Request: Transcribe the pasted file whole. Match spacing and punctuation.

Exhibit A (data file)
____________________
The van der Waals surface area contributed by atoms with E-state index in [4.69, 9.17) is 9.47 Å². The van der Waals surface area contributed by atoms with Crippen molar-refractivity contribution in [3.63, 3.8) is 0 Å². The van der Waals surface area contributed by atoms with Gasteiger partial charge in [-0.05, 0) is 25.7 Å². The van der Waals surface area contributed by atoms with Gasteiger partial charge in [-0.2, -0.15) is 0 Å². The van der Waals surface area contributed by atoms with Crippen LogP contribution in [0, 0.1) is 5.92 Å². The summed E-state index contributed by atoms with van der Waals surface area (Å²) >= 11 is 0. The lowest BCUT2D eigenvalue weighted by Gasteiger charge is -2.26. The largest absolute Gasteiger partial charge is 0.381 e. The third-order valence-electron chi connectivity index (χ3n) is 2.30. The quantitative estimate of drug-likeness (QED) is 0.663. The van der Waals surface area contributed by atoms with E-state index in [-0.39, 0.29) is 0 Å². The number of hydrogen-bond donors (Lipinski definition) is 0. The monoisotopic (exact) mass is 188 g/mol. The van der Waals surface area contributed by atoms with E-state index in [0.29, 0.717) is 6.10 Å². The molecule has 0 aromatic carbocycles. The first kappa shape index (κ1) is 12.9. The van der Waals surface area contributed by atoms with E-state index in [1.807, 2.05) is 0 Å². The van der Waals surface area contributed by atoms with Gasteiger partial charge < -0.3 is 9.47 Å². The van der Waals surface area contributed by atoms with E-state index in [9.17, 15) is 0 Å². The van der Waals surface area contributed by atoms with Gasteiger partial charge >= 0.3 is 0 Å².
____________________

The van der Waals surface area contributed by atoms with E-state index in [4.69, 9.17) is 9.47 Å². The van der Waals surface area contributed by atoms with Crippen molar-refractivity contribution in [3.63, 3.8) is 0 Å². The van der Waals surface area contributed by atoms with Gasteiger partial charge in [-0.05, 0) is 25.7 Å². The van der Waals surface area contributed by atoms with Gasteiger partial charge in [-0.2, -0.15) is 0 Å². The van der Waals surface area contributed by atoms with Crippen LogP contribution in [0, 0.1) is 5.92 Å². The summed E-state index contributed by atoms with van der Waals surface area (Å²) >= 11 is 0. The lowest BCUT2D eigenvalue weighted by Gasteiger charge is -2.26. The largest absolute Gasteiger partial charge is 0.381 e. The third-order valence-electron chi connectivity index (χ3n) is 2.30. The quantitative estimate of drug-likeness (QED) is 0.663. The van der Waals surface area contributed by atoms with E-state index in [-0.39, 0.29) is 0 Å². The number of hydrogen-bond donors (Lipinski definition) is 0. The monoisotopic (exact) mass is 188 g/mol. The van der Waals surface area contributed by atoms with E-state index in [0.29, 0.717) is 6.10 Å². The molecule has 0 aromatic carbocycles. The first kappa shape index (κ1) is 12.9. The van der Waals surface area contributed by atoms with E-state index in [1.807, 2.05) is 0 Å². The van der Waals surface area contributed by atoms with Gasteiger partial charge < -0.3 is 9.47 Å². The van der Waals surface area contributed by atoms with E-state index in [9.17, 15) is 0 Å². The van der Waals surface area contributed by atoms with Gasteiger partial charge >= 0.3 is 0 Å².